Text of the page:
I sat with that thought for weeks. It percolated in my head waking the voices of self-criticism that live there.
This summer added a new burden to contend with, one I won’t get to put down for the rest of my life. Going forward I will always have diet restrictions and/or medications to manage my EOE. I responded to this with my usual crisis management instincts: dive in, cope, grieve efficiently, plan thoroughly, perform all the experiments, do all the research, move everything as quickly as possible into a stable state. Three months of that approach ended with me sobbing in the doctor’s waiting room because a cluster of clerical errors delayed a treatment and an appointment. Annoyance is an appropriate response to these sorts of errors, not sobbing. My approach had to shift if I was to be able to collaborate effectively with my doctors about ongoing care. I needed to shift myself out of crisis-sprint mode and into something that could be sustained day after day for the rest of my life.
Making that shift while in the middle of running a Kickstarter, which is 100% energetic sprint, has been tricky. I is like I imagine carding wool to be. Pulling and separating strands that were entangled, slowly creating order out of knots. I have to run at the Kickstarter as hard and fast as I can, because every penny we bring in during this 31 day run buys me breathing room for everything else. So each day includes Kickstarter pushing. Then I have to step away from the Kickstarter and find a way to move that isn’t running. There are deadlines and writing goals that I set for myself which I’m blowing off right now. I’m not going to get SLSC mostly edited by the end of October. My newsletter is late. I owe two posts to my Patrons. All of those require focus push energy and that pulls me in the wrong direction. I have to spend all of my non-Kickstarter moments in a slower space. I need to pause and recognize that fast and efficient isn’t always better. Sometimes it is just exhausting.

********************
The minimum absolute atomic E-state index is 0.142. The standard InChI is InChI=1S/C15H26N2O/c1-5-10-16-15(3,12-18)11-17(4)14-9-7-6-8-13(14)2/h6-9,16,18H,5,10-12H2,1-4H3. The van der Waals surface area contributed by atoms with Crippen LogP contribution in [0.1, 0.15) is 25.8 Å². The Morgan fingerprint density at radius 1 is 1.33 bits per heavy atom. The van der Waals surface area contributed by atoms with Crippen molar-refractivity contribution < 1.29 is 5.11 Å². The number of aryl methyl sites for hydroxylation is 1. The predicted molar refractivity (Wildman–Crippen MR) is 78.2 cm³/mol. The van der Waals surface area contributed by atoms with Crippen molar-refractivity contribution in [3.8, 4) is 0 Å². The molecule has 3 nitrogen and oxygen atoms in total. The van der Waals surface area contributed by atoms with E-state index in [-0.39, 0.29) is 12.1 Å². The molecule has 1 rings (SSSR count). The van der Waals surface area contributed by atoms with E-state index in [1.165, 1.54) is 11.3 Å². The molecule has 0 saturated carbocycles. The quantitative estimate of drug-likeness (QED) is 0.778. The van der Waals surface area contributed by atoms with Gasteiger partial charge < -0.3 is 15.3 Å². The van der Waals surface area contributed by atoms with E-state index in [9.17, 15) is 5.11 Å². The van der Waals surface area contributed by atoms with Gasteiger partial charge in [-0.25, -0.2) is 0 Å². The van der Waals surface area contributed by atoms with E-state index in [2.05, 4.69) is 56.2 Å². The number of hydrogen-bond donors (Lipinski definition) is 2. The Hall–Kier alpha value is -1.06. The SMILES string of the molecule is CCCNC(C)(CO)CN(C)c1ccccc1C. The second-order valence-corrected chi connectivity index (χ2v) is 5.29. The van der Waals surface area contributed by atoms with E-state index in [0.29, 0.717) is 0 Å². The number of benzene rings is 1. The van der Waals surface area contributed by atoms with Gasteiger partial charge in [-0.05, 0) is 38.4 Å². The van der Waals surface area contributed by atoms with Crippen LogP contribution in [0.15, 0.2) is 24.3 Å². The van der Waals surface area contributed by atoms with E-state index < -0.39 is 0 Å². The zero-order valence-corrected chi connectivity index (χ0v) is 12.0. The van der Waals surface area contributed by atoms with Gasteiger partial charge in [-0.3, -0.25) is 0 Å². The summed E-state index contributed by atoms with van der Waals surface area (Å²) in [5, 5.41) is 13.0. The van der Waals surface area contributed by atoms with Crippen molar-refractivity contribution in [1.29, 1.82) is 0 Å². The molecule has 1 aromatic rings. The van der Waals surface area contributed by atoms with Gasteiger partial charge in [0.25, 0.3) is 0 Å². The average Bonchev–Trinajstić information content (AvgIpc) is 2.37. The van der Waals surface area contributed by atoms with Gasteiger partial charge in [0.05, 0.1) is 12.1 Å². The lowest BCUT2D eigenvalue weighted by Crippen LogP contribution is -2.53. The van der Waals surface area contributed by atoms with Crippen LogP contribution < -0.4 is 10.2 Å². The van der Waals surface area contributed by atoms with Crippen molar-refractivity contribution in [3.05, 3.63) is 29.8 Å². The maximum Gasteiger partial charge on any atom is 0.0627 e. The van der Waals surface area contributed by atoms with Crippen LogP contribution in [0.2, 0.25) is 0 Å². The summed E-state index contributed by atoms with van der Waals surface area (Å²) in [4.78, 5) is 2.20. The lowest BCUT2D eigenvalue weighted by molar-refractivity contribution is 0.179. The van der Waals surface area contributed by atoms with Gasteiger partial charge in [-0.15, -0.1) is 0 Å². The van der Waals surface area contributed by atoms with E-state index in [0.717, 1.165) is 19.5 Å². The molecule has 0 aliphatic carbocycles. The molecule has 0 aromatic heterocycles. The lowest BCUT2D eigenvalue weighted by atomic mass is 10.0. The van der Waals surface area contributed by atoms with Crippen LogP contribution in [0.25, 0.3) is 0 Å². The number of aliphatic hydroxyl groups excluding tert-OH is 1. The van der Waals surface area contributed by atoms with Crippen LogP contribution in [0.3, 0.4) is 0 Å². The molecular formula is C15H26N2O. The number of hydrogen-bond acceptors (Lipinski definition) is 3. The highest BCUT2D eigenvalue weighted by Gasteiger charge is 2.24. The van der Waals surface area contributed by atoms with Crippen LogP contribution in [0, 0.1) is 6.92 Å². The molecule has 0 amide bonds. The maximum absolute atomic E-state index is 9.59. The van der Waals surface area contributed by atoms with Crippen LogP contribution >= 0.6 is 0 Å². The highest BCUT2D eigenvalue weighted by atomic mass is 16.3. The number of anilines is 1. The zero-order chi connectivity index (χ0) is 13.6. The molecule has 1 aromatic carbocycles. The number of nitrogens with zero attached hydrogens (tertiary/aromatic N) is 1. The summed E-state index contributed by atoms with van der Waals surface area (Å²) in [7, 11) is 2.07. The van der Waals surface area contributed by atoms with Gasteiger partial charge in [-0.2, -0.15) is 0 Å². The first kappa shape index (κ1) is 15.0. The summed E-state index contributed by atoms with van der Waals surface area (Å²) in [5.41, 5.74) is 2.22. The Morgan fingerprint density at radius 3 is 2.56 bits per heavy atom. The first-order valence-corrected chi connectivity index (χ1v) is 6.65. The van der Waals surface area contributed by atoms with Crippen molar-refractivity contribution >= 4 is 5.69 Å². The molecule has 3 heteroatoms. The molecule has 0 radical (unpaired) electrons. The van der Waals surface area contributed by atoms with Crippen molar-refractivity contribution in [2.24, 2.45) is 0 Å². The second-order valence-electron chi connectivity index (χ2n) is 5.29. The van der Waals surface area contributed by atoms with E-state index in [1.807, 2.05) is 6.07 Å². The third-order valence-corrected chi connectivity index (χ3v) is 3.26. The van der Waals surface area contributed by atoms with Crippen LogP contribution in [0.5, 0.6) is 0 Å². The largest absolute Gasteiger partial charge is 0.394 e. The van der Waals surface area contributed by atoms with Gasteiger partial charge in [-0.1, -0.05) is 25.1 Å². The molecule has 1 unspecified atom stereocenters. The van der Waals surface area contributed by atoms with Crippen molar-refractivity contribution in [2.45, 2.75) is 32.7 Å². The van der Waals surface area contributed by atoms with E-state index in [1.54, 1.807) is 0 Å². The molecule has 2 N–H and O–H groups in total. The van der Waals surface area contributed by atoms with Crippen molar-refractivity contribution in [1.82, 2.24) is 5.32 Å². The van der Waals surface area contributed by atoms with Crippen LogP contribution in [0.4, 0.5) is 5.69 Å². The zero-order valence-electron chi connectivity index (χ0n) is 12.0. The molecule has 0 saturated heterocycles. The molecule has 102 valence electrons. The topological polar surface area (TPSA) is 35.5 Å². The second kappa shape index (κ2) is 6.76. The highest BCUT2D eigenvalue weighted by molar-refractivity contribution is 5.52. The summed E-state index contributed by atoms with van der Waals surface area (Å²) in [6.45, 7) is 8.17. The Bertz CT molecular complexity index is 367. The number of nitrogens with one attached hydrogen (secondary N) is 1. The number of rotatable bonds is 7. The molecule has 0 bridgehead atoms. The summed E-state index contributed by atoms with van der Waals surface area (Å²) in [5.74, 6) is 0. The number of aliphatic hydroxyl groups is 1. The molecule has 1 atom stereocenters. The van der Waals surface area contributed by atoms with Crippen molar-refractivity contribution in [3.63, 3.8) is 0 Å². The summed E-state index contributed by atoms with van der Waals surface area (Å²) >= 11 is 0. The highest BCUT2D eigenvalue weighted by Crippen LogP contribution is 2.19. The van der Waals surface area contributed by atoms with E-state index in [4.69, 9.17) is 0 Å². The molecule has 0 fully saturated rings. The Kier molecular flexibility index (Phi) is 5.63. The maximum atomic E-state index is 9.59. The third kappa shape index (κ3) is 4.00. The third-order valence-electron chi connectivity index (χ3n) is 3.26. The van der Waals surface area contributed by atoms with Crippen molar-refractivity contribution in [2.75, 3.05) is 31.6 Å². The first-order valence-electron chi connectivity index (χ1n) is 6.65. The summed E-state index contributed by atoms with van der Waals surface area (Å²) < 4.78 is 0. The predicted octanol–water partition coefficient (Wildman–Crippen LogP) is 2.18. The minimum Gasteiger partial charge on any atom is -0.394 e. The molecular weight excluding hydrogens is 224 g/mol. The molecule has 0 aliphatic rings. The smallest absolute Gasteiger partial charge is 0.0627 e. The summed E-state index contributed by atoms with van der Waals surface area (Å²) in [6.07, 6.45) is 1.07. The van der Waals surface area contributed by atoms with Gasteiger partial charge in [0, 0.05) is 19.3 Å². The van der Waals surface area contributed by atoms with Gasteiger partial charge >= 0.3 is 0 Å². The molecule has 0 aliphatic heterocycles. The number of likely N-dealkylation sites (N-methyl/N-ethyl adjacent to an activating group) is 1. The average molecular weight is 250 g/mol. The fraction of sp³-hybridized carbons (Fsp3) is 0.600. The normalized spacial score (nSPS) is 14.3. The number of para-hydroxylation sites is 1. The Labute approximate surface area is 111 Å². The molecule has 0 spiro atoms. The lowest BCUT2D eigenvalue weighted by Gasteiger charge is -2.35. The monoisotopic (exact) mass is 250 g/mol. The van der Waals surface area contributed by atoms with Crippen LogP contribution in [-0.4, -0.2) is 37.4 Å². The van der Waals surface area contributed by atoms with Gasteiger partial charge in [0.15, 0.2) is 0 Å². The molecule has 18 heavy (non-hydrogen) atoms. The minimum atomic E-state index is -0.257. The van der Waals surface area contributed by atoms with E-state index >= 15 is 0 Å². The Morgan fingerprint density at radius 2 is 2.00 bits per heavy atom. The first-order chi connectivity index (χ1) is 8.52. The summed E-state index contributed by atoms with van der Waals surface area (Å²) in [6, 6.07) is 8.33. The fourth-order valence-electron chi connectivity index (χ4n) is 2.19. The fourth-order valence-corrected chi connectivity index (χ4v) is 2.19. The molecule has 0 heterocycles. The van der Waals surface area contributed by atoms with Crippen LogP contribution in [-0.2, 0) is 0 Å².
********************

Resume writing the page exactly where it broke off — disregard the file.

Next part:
If managing my EOE needs a slow and steady pace, perhaps the answer to my other messes is the same. It is kind of all the same mess really. My house is the physical manifestation of how I’ve been thinking and organizing. The piles and detritus are the results of my decisions. Perhaps untangling one will make sense of the others. So this week instead of pushing at writing, I am picking one thing in my house to de-gunk each day. It’s fine if I do more while I’m working. As I’m cleaning I notice ten or twenty more things which also need de-gunked, but I do not make a list to keep track of them. I do not assign them to myself. Lists and tracking are a focused-energy burden. They engage “get things done” sprint energy. Instead I pick one thing for the next day, trusting that I will notice the other things again. In fact, as some areas become cleaner, I will notice the messy spots more. A little bit of daily de-gunking will go a long way toward improving my habitat and perhaps will help me approach my health in the same way.
I’m on day 3 of the de-gunking initiative. Small spots in my house are better. I’m feeling good about it so far. Two more days of Kickstarter push and then I can do all the math to figure out how much breathing room we have.
I love this book. Of all the Schlock Mercenary books that we’ve created, this one is my favorite. It is a self contained story which means you can pick this one up even if you’ve never read the comic before. It has emotional growth, found family, explosions, trauma healing, important apologies, and adventure. I’ve been re-reading it as part of my editorial work to prepare this book for print and I still love it.
The results of this Kickstarter funding defines what is possible at Chez Tayler for the next six to eight months. Right now we’ve fully funded this project so the book will be made, but there are stretch goals soon to be announced and if we reach them we’ll have breathing room for other projects to grow and flourish as well. I’d love to be able to focus on writing and then crowdfunding for Structuring Life to Support Creativity. So I hope you’ll take a look at this project and consider backing it.
Summaries are always difficult. Particularly when attempting to summarize a week’s worth of overlapping experiences in travel sight seeing, conference participation, disability management outside of regular coping strategies, long-time friendships renewed, new friendships sparked, wildlife sightings, and the extravagance of a cruise ship coupled with many thoughts about the ecological and sociological morality of it all. I mean I suppose that sentence was a summary with many commas, but it catches no depth and living it was deep.